Roberto Longhi

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Roberto Longhi
Roberto Longhi.jpg
Longhi in around 1960
Born (1890-12-28)December 28, 1890
Alba, Piedmont
Died June 3, 1970(1970-06-03) (aged 79)[1]
Florence, Italy
Residence Il Tasso, Florence
Nationality Italian
Fields art history
Patrons Count Alessandro Contini Bonacossi (1878-1955)
Alma mater University of Turin
Thesis  (1911)
Doctoral advisor Pietro Toesca
Notable students Giovanni Previtali, Luciano Bellosi
Known for Scholarship on Caravaggio and Piero della Francesca.
Spouse Lucia Lopresti (1895-1985)
Website
Fondazione di Studi di Storia dell'Arte Roberto Longhi

Roberto Longhi (December 28, 1890 in Alba - June 3, 1970 in Florence) was an Italian academic and art historian. The main subjects of his studies were the painters Caravaggio and Piero della Francesca.[2]

Early life and career[edit]

Longhi was born in December 1890, at Alba in Piedmont. His parents were from Emilia. He studied under Pietro Toesca, in Turin, and Adolfo Venturi in Rome. The latter made him editor of book reviews at the journal L'Arte, by 1914. Between 1913 and 1917, Longhi, primarily an essayist, published in L'Arte and La Voce, essays on Mattia Preti, Piero della Francesca, Orazio Borgianni and Orazio Gentileschi.

Roberto Longhi developed a fascination with Caravaggio and his followers; his Quesiti caravaggeschi [Caravaggio questions] (1928–34), was followed by the Ultimi studi caravaggeschi [Latest Caravaggio research] (1943). In 1951, Longhi curated a ground-breaking exhibition on Caravaggio in Milan,[3] followed by an artist monograph in 1968.

Whilst establishing himself as a notable Caravaggio scholar, Longhi retained a lively interest in Piero della Francesca, publishing a monograph in 1928, representing him as the leading painter of the Quattrocento. He believed Piero played a decisive role in the development of Viennese painting. This monograph, which Kenneth Clark opined could hardly be improved upon, is a classic of art-historical literature.[1]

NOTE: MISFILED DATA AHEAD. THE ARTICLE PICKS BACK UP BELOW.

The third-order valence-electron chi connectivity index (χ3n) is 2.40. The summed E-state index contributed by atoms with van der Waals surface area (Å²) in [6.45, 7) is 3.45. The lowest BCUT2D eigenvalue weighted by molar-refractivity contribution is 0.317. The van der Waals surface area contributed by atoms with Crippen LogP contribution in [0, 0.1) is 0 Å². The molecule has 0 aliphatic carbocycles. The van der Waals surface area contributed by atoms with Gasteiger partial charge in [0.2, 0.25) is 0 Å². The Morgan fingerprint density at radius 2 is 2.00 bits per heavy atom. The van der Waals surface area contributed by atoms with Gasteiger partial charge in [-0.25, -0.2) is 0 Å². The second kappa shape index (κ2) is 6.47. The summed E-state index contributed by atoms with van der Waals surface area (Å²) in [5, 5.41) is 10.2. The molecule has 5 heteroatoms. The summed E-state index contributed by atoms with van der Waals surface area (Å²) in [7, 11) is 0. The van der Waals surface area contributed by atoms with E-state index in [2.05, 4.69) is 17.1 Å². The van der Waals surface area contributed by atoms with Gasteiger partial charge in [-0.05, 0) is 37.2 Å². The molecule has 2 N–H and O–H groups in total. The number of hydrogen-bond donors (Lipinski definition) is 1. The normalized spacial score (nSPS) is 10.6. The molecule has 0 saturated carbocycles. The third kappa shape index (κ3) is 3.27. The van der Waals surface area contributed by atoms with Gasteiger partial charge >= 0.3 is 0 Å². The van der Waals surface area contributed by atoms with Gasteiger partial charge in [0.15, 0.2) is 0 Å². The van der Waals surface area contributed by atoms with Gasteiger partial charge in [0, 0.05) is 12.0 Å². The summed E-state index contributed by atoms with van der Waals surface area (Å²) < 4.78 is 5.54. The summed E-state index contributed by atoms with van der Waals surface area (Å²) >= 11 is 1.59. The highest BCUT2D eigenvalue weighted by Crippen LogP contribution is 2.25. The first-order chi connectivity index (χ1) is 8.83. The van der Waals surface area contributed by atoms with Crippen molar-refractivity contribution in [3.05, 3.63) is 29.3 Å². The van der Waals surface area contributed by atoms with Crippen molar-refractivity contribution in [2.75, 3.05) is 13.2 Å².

Between 1920 and 1922, Longhi made a Grand Tour of Europe (reaching Great Britain only much later). He never visited Russia, nor some American collections, like the Kress Collection of the National Gallery, Washington. However, his first-hand viewing of many works, like those in the Borghese Gallery in Rome, led to the rediscovery of many lost masterpieces (such as two panels of a Giotto altarpiece).

Longhi also rekindled interest in a large number of followers of Caravaggio, such as Hendrick ter Brugghen (monograph published 1927). His study of the painters from Ferrara, Officina Ferrarese (1934) is exemplary.[1] Along with the publication of the Officinia, Longhi started his academic career, first as Professor at Bologna University (from 1935), later Florence.

From 1950, Longhi edited Paragone, a periodical he founded and contributed to substantially.

Bibliography[edit]

  • Longhi, Roberto (1927). Piero della Francesca. Rome: Valori Plastici. 
  • Longhi, Roberto (1934). Officina ferrarese. Edizioni d'Italia. 
  • Longhi, Roberto (1946). Viatico per cinque secoli di pittura veneziana. Florence: Sansoni. 
  • Longhi, Roberto (1951). Mostra del Caravaggio e dei caravaggeschi Catalogo. Florence: Sansoni. 
  • Longhi, Roberto (1956–1991). Edizione delle opere complete di Roberto Longhi. 14 vols. Florence: Sansoni. 
  • Longhi, Roberto; Ghidiglia Quintavalle, Augusta (1964). Correggio: the Frescoes in San Giovanni Evangelista in Parma. New York: H. N. Abrams. 
  • Longhi, Roberto (1968). Me pinxit e quesiti caravaggeschi, 1928-1934. Florence: Sansoni. 

References[edit]

  1. ^ a b c Bloch, Vitale (October 1971). "Obituaries: Roberto Longhi". The Burlington Magazine 113 (823): 609–612. Retrieved 27 July 2014. 
  2. ^ Longhi, Roberto Dictionary of Art Historians
  3. ^ Longhi, Roberto (1951). Mostra del Caravaggio e dei caravaggeschi Catalogo. Florence: Sansoni. 

External links[edit]